As mentioned previously, real estate is in demand in the metaverse. There have already been multi-million dollar real estate transactions in Sandbox, a metaverse platform in which users invest in virtual assets using metaverse “tokens,” which act much like cryptocurrencies like bitcoin.9

Investors such as Republic Realm have emerged as early adopters willing to spend millions on prime tracts of virtual “land.” Republic Realm—which is backed by prominent investors—purchased a single parcel of land in the metaverse for $4.3 million in the largest virtual real estate transaction completed so far.10 Again, it’s probably too early to determine whether virtual real estate will be a huge growth opportunity or remain a niche area, but investors should remain on the lookout for companies that are pushing into new territory. 

The metaverse in action

We saw a glimpse of both the potential benefits and uncertainties of the metaverse during the pandemic. As virtual meetings led to “Zoom fatigue” due to work-at-home restrictions, some teams found creative ways to hold meetings and stay connected. In some cases, meetings were held around a virtual campfire in the video game Red Dead Redemption 2, an online game set in the Wild West during the late 1800s featuring cowboys and gangs of outlaws in picturesque settings.11

Instead of filling up endless Zoom sessions, groups discussed timelines and budgets around a roaring campfire while dressed as cowboy avatars, with the sound of wolf howls echoing in the distance. While this environment sounds idyllic—especially compared to backdrops of blank walls or blurred-out bookshelves—there was a flaw in the arrangement. At any time the meetings could be interrupted by rogue “posses” attacking the team at the campfire, forcing the participants to handle the situation before getting back to project planning.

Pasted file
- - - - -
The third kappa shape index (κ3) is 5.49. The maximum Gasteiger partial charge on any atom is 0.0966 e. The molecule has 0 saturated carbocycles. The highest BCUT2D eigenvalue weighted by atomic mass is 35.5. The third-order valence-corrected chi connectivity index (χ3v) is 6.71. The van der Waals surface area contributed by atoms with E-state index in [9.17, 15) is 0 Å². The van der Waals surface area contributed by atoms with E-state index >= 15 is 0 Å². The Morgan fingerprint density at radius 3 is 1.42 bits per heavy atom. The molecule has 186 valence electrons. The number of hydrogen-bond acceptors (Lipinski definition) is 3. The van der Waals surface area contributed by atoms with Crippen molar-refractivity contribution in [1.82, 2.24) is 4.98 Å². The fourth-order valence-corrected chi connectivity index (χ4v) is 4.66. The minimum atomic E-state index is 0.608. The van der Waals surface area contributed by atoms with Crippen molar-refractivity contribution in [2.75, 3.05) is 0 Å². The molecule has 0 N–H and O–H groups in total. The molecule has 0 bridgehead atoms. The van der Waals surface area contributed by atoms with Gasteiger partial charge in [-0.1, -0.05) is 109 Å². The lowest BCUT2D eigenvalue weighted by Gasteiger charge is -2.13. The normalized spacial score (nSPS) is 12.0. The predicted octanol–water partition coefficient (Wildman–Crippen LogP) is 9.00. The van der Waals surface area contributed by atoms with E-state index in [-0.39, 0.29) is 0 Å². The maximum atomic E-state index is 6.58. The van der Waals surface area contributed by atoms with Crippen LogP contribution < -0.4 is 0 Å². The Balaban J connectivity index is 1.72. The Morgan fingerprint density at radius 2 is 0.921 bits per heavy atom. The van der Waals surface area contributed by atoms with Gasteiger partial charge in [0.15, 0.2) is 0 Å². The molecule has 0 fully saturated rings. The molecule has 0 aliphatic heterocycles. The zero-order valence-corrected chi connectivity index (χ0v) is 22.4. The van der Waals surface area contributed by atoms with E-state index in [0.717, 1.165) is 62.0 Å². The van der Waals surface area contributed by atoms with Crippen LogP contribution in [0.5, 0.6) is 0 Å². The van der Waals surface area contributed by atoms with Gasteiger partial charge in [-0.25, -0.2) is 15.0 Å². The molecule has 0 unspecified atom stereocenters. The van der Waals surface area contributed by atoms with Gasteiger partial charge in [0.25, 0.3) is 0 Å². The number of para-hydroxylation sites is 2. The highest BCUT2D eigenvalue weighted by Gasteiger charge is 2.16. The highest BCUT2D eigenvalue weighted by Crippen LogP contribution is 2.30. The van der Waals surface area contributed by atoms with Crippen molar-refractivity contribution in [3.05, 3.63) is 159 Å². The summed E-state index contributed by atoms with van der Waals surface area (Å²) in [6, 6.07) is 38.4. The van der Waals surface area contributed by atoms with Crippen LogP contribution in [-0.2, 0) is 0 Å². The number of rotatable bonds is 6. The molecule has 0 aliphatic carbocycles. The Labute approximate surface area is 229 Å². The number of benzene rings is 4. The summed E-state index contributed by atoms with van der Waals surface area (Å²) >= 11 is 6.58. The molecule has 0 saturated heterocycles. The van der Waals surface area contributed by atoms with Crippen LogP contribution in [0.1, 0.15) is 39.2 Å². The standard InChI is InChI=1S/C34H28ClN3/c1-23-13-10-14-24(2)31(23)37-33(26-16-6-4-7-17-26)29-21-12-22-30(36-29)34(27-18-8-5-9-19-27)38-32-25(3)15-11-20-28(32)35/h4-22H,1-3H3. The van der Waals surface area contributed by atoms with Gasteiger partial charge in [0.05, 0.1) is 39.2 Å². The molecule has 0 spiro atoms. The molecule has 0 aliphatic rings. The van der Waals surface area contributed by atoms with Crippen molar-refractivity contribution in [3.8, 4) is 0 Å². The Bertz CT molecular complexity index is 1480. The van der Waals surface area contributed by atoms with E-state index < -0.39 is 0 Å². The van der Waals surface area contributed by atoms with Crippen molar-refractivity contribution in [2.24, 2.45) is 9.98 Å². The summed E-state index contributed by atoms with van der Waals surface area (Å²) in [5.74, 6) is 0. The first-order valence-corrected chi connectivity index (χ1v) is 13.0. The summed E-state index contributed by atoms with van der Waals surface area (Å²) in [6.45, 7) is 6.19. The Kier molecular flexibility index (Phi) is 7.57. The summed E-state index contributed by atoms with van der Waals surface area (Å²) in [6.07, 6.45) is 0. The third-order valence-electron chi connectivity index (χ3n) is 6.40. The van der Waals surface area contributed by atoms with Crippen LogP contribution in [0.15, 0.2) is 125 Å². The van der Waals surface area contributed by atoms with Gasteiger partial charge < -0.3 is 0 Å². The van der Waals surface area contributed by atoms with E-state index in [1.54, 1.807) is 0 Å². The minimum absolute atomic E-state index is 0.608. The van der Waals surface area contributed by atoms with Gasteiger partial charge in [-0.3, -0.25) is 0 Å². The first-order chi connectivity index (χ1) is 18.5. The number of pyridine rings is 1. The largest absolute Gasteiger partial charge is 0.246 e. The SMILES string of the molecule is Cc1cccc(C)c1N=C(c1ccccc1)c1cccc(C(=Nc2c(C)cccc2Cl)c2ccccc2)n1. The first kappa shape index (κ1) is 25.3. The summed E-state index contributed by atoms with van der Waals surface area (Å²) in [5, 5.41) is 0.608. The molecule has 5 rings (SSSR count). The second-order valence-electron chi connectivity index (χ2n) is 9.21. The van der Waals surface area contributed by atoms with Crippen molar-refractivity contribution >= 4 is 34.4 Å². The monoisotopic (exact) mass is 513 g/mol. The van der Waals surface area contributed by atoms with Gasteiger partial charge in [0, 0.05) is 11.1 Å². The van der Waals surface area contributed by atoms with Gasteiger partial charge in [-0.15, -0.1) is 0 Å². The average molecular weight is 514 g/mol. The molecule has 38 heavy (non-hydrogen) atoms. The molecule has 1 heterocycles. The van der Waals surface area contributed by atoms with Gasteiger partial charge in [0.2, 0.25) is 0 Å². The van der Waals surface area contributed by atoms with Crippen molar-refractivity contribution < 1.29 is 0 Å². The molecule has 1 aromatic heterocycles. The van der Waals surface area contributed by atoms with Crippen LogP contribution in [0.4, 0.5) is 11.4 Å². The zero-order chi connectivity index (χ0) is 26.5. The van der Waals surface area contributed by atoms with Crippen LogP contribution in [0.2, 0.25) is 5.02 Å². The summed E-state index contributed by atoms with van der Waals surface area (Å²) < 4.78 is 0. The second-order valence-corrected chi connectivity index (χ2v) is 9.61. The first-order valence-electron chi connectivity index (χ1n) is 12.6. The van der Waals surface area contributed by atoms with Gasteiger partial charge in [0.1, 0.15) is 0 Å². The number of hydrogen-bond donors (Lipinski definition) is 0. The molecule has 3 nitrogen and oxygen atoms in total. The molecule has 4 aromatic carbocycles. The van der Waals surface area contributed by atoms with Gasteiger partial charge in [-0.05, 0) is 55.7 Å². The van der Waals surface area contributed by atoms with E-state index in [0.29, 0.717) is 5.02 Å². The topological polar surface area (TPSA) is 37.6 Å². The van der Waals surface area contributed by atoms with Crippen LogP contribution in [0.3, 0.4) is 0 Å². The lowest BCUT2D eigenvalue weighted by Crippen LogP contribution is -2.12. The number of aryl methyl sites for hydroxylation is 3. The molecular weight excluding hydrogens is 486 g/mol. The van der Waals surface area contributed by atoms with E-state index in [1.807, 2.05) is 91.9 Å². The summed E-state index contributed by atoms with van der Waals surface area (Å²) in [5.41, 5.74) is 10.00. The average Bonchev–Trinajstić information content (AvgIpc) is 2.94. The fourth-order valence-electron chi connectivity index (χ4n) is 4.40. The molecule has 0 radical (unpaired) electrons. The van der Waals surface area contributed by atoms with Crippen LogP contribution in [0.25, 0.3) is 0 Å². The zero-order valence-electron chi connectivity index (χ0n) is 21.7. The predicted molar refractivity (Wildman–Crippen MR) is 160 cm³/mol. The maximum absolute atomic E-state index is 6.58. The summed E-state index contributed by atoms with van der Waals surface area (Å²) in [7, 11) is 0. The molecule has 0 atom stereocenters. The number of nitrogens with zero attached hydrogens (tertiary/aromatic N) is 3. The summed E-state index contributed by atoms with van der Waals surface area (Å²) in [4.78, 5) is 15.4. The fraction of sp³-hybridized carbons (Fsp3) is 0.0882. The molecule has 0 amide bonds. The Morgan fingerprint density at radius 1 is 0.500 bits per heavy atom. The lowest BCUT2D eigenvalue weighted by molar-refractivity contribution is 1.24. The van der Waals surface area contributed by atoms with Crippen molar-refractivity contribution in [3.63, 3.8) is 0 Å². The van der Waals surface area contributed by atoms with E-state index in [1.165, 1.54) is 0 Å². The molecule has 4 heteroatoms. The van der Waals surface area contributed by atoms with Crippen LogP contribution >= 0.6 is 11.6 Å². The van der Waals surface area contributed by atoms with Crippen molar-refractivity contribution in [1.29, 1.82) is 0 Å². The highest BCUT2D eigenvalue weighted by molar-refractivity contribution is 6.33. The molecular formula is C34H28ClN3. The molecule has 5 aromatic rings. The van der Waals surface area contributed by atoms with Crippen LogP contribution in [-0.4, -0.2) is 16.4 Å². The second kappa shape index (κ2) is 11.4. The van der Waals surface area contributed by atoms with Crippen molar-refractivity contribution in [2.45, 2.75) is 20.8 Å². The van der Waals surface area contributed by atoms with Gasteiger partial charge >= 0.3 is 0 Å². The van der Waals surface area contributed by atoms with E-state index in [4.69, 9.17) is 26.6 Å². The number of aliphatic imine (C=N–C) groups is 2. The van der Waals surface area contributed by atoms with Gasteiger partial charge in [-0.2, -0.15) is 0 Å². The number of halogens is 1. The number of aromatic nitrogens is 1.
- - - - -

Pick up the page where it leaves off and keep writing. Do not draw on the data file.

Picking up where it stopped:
This example shows the promise of the metaverse—offering the ability to transcend the normal confines of the real world—but also reveals that there can be unforeseen events and unexpected consequences in the shift to virtual reality. Nevertheless, the metaverse appears here to stay, and investors should be aware of the opportunities around them, even if that’s in unfamiliar terrain. Investors looking for the potential to capitalize on the metaverse should consider investing in QQQ, which includes many companies navigating these frontiers and looking to benefit and shape the new virtual world.


  • 1

    Source: Bloomberg, “Metaverse may be $800 billion market, next tech platform,” Dec. 21, 2021. Compounded annual growth rate (CAGR) is a smoothed rate of return the measures annual growth over a period time.

  • 2

    Source:, “Meta spent $10 billion on the metaverse in 2021, dragging down profit,” Feb. 2, 2022

  • 3

    Source:, “This 29-year-old book predicted the ‘metaverse’ — and some of Facebook’s plans are eerily similar,” Nov. 3, 2021

  • 4

    Source:, “Metaverse real estate sales top $500 million, and are projected to double this year,” Feb. 1, 2022

  • 5

    Source: Bloomberg, “Metaverse may be $800 billion market, next tech platform,” Dec. 21, 2021

  • 6

    Source: The Verge, “Microsoft Teams enters the metaverse race with 3D avatars and immersive meetings,” Nov. 2, 2021

  • 7

    Source:, “A New Era of 3D Design Collaboration and World Simulation,” May 30, 2022

  • 8

    Source:, “Five Industries That Will Be Transformed By The Metaverse,” March 22, 2022

  • 9

    Source:, “Sandbox takes over the metaverse as demand for virtual real estate explodes,” Dec. 7, 2021

  • 10

    Source:, “Metaverse Real Estate Piles Up Record Sales in Sandbox and Other Virtual Realms,” Nov. 30, 2021

  • 11

    Source:, “Turns out 'Red Dead Redemption 2' is a perfect platform for work meetings,” May 21, 2020